As a result of the vast number of administrative chores that she is responsible for, it is evident that being an executive assistant is already incredibly stressful and demanding. The very nature of the position in itself is inherently stressful even before adding on other occupational factors that might contribute to further stress and burnout. Moreover, she was in charge of many tasks, including personal ones for her employer. Overall, her role as an executive assistant is demanding and difficult because they are frequently unrecognized and underappreciated. This contributes to a considerable amount of stress.
Particularly when she just started working, she indicated there was some workplace conflict with her boss. Specifically, her boss was a micro-manager and incessantly checked in on her progress on the various tasks she was working on. Over time, this began to stress my aunt out to the point where it took a toll on her mental health. She felt frustrated and began to develop lingering self-doubt and whether she would last in the position. These emotions experienced are seemingly consistent with research by Aamodt (2015), who indicated job insecurity is often a primary stressor for employees. My aunt’s situation was that she was not often praised for her work, while a younger employee at the company was praised more frequently. This aggravated her feelings of insecurity, as it instilled a fear of being replaced, albeit in her mind.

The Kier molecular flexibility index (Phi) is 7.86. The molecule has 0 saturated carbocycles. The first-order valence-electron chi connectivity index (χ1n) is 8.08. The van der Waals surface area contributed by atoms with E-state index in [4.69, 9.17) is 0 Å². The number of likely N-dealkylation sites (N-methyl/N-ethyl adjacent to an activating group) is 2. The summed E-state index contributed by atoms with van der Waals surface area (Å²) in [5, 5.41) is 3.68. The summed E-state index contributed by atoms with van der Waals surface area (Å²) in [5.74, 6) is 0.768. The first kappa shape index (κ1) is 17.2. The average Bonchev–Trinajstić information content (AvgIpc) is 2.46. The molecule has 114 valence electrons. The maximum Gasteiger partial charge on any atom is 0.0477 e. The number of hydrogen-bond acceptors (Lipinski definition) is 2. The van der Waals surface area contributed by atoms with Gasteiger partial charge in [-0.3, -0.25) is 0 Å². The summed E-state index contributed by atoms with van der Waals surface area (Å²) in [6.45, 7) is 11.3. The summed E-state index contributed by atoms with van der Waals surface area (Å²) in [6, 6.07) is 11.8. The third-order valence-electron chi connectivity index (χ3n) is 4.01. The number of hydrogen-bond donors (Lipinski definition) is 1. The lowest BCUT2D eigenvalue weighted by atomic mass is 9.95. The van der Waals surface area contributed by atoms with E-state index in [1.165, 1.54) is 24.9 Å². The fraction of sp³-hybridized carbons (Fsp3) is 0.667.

Strategies for Reducing Stress Levels